- Xiaomi Mi 10 5G42
- Galaxy S20+ (120Hz, 1080p)42
- Huawei P40 Pro31
- OnePlus 8 Pro (120Hz, 1440p)24
- LG Velvet16
3DMark SSE OpenGL ES 3.1 1440p
Higher is better
- Asus Zenfone 7 Pro7687
- Motorola Edge+7409
- OnePlus 87290
- Samsung Galaxy S20 FE7215
- OnePlus 8T7194
- Xiaomi Mi 10 5G7132
- OnePlus 8 Pro (120Hz, 1440p)7127
- Galaxy S20+ (120Hz, 1080p)6819
- Huawei P40 Pro6062
- LG Velvet2987
The Camera app has seen a handful of upgrades in OxygenOS 11. You can now press and hold on the image gallery icon and it will show a new carousel with share options for the last captured image or video. In video mode, you now have the option to record portrait videos and videos with Nightscape. Aside from those additions, the app is largely the same.
The lack of any further improvements or changes is disappointing. We would have liked to see more features, such as being able to lock exposure and focus separately and manual control over the depth of field in portrait mode. We also hate that OnePlus requires you to tap the tiny lock icon to lock focus and exposure instead of just pressing and holding at a point in the frame.
The video features are especially lacking; there’s no pro mode for video and you still can’t record videos in 24fps. There’s also no wide color support, no HDR PQ for video, and no HEIF format for compressed images. There’s also no audio zoom feature similar to the OnePlus 8 Pro that uses OZO Audio.
Alright, now for some image quality analysis. We will start off as usual with the main rear camera. For this, OnePlus is once again using the 48MP Sony IMX586 sensor, the same one we have been seeing since the OnePlus 7. Placed on it is a roughly 26mm equivalent f1.7 lens with OIS.
In perfect daylight conditions, the main camera produces above average results. In the default 12MP mode, the level of detail is good on larger objects. However, image processing smears some of the fine details, which makes surfaces lose some of their texture. It also tends to muddle fine, high-frequency details such as grass, which looks like brush strokes on a painting when seen up close and have some ringing artifacts.
Despite the large overall sensor resolution, the 12MP images from this camera lag behind some images from newer sensors such as the Sony IMX689 used on the OnePlus 8 Pro and also some of the native 12MP sensors. The sensor does capture a decent amount of detail on its own but OnePlus’ aggressive image processing tends to smear quite a bit of it, even in well-lit conditions that would require minimal noise-reduction.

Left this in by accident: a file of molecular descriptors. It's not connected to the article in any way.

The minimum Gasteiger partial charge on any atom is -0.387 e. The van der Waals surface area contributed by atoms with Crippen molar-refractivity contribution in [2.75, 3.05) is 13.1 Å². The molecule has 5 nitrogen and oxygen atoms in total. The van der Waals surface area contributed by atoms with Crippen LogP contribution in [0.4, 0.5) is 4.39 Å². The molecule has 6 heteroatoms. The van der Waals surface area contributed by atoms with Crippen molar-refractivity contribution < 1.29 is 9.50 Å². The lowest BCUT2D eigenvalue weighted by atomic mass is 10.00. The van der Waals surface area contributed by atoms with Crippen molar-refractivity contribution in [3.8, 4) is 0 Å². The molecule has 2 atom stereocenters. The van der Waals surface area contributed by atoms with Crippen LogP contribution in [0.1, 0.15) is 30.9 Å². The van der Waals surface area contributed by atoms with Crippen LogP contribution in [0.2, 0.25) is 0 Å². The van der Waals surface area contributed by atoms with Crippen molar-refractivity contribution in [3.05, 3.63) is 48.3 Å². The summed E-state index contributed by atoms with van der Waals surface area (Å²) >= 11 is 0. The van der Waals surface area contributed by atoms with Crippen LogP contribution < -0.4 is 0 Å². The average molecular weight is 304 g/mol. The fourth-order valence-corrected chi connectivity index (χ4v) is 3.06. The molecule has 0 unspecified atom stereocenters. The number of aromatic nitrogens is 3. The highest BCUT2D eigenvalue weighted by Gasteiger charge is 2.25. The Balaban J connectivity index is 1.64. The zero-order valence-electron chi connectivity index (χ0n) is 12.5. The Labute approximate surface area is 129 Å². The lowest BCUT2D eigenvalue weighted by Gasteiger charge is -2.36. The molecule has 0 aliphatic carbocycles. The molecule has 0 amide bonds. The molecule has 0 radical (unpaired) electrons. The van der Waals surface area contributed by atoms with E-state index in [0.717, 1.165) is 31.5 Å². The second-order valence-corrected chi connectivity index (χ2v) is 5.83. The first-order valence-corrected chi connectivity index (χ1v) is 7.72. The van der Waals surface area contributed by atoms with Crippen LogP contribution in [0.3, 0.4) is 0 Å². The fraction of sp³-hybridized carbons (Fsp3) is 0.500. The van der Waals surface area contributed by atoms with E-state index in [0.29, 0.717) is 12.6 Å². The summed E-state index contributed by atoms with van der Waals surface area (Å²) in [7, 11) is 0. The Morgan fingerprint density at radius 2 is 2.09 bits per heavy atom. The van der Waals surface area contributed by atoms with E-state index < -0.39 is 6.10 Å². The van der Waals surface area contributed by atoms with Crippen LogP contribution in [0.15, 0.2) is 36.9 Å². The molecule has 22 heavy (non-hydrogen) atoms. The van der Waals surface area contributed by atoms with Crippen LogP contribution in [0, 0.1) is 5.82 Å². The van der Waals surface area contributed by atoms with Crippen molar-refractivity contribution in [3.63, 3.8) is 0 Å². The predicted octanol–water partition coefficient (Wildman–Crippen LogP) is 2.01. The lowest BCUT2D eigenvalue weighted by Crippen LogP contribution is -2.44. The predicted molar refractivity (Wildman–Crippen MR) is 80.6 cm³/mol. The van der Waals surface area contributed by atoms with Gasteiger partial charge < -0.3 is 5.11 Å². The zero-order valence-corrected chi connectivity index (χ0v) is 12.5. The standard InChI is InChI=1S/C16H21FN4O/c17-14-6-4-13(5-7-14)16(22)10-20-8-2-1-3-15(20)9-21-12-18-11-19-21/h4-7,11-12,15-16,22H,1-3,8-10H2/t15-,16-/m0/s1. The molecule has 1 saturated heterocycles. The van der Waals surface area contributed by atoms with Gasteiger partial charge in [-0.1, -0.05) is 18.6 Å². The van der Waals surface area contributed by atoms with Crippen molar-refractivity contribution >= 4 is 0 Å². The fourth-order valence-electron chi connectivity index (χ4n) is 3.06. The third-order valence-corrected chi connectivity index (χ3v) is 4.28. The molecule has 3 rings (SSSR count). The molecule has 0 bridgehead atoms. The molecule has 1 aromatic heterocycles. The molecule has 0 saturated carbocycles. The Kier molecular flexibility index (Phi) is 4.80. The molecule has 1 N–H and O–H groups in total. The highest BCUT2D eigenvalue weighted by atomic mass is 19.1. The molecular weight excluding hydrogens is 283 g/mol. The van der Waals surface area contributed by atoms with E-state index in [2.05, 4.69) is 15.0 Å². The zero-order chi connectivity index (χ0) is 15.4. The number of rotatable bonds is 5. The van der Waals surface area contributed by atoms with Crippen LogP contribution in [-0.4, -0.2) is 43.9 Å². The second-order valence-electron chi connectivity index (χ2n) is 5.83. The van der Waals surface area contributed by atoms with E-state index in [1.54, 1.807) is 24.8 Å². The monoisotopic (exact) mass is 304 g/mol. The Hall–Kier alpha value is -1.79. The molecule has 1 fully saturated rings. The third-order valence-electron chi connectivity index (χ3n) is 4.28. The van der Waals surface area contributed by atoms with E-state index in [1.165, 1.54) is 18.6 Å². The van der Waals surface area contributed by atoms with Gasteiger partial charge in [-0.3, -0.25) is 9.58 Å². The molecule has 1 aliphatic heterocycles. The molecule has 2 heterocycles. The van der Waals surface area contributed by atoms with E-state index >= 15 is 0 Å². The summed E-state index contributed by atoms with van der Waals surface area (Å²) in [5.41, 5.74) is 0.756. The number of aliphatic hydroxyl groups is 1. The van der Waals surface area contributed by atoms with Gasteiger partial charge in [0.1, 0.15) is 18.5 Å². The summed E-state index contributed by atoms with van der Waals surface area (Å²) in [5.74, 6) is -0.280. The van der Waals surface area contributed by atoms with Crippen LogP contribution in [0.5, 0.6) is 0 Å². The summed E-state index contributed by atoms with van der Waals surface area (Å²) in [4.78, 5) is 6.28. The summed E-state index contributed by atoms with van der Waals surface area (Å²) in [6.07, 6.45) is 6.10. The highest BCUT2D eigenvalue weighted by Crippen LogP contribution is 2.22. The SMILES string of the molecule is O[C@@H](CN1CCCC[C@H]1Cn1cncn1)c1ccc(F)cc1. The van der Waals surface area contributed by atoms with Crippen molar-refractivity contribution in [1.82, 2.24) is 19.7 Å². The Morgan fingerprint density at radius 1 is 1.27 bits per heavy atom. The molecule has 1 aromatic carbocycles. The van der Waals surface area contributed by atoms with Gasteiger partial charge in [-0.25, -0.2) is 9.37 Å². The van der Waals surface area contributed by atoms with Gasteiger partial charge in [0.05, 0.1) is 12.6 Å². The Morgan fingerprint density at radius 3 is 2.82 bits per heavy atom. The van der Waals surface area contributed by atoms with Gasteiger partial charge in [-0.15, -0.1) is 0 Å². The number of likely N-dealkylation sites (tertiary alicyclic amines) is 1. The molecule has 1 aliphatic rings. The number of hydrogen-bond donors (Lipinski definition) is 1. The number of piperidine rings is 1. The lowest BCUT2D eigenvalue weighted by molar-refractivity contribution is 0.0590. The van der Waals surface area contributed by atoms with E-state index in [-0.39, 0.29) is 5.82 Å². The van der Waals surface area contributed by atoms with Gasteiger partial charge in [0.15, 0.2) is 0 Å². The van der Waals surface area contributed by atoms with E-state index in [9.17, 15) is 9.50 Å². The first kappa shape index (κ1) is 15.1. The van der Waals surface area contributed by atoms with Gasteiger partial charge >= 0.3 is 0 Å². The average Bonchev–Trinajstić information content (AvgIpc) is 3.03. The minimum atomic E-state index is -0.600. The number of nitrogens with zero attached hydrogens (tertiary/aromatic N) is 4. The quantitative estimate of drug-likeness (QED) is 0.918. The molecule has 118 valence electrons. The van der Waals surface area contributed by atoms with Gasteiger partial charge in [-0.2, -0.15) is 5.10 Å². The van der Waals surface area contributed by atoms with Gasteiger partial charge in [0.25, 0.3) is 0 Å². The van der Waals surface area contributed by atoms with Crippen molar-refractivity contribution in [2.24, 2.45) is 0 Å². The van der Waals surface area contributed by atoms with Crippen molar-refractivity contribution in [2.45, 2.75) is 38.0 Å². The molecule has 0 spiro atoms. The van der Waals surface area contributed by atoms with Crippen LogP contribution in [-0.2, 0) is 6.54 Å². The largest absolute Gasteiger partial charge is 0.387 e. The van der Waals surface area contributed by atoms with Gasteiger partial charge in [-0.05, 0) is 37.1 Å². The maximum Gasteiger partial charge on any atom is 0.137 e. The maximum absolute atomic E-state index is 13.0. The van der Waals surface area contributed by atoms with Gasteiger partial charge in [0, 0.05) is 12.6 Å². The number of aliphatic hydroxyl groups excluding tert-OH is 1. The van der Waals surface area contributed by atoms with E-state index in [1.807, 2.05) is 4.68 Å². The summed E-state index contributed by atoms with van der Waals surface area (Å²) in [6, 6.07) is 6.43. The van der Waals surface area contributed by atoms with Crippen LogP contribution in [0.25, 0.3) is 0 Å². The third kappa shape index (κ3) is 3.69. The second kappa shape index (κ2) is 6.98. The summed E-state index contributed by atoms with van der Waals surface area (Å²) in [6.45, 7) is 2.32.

In terms of color reproduction, the OnePlus 8T goes more for an artistic interpretation rather than accuracy. Some of the colors such as green, orange, and red often get a strong boost in color volume, which makes them unnaturally bright sometimes. Greens, in particular, have a yellowish hue to them that looks distinctly unnatural to anyone who has been outside. Whether you find this appealing is subjective but OnePlus is clearly going for a look here, as it has for the past year or so.
White balance is also a hit or miss at times. The camera often chooses to go for a cooler tone outdoors under the sun but it gets more aggressively cooler in indirect sunlight scenes. This aspect of the image, however, is fairly easy to correct.
In terms of dynamic range, the camera does a reasonable job of controlling the highlights. In most conditions, the highlights are usually correctly exposed. Shadow detail isn’t as impressive and the camera will often crush some shadow details.
The overall contrast feels a bit lacking at times. In daylight images, there is often not much of a difference in the intensity between the high and the mid-tones, resulting in a somewhat flat appearance usually associated with tone mapped HDR images. The image processing also doesn’t handle color and light gradation very well so objects often tend to have a somewhat uniform appearance where the entire surface is just a single tone.
To elucidate further on the various shortcomings of the OnePlus 8T camera, here are some examples comparing it against the similarly priced Pixel 5.